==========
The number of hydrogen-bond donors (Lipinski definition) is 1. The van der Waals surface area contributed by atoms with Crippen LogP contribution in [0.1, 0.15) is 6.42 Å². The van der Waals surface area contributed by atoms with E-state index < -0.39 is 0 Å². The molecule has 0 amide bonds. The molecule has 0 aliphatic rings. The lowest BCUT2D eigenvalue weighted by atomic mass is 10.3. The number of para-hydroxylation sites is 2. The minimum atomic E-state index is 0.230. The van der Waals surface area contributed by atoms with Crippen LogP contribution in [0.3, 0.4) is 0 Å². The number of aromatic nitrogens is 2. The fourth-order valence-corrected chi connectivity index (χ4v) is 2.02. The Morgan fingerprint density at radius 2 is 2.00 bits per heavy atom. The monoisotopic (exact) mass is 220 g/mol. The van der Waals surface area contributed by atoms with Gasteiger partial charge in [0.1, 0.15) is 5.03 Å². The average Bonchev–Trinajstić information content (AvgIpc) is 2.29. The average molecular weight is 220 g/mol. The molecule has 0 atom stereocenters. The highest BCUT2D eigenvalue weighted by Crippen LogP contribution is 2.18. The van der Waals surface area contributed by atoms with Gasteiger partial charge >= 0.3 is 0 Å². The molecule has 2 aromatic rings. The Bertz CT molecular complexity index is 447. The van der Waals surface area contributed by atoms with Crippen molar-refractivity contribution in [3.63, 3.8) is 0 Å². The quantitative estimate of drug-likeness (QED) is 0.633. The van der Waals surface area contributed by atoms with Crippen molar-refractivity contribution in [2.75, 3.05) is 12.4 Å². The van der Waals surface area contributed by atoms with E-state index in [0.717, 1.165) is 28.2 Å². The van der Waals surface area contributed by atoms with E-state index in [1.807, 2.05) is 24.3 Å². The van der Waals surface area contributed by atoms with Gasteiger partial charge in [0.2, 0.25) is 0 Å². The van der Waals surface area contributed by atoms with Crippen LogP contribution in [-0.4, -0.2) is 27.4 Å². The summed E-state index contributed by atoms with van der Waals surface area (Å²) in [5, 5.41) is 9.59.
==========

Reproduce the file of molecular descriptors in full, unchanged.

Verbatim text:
The number of hydrogen-bond donors (Lipinski definition) is 1. The van der Waals surface area contributed by atoms with Crippen LogP contribution in [0.1, 0.15) is 6.42 Å². The van der Waals surface area contributed by atoms with E-state index < -0.39 is 0 Å². The molecule has 0 amide bonds. The molecule has 0 aliphatic rings. The lowest BCUT2D eigenvalue weighted by atomic mass is 10.3. The number of para-hydroxylation sites is 2. The minimum atomic E-state index is 0.230. The van der Waals surface area contributed by atoms with Crippen LogP contribution in [0.3, 0.4) is 0 Å². The number of aromatic nitrogens is 2. The fourth-order valence-corrected chi connectivity index (χ4v) is 2.02. The Morgan fingerprint density at radius 2 is 2.00 bits per heavy atom. The monoisotopic (exact) mass is 220 g/mol. The van der Waals surface area contributed by atoms with Gasteiger partial charge in [0.1, 0.15) is 5.03 Å². The average Bonchev–Trinajstić information content (AvgIpc) is 2.29. The average molecular weight is 220 g/mol. The molecule has 0 atom stereocenters. The highest BCUT2D eigenvalue weighted by Crippen LogP contribution is 2.18. The van der Waals surface area contributed by atoms with Gasteiger partial charge >= 0.3 is 0 Å². The molecule has 2 aromatic rings. The Bertz CT molecular complexity index is 447. The van der Waals surface area contributed by atoms with Crippen molar-refractivity contribution in [3.63, 3.8) is 0 Å². The quantitative estimate of drug-likeness (QED) is 0.633. The van der Waals surface area contributed by atoms with Crippen molar-refractivity contribution in [2.75, 3.05) is 12.4 Å². The van der Waals surface area contributed by atoms with E-state index in [0.717, 1.165) is 28.2 Å². The van der Waals surface area contributed by atoms with E-state index in [1.807, 2.05) is 24.3 Å². The van der Waals surface area contributed by atoms with Gasteiger partial charge in [0.2, 0.25) is 0 Å². The van der Waals surface area contributed by atoms with Crippen LogP contribution in [-0.4, -0.2) is 27.4 Å². The summed E-state index contributed by atoms with van der Waals surface area (Å²) in [5, 5.41) is 9.59.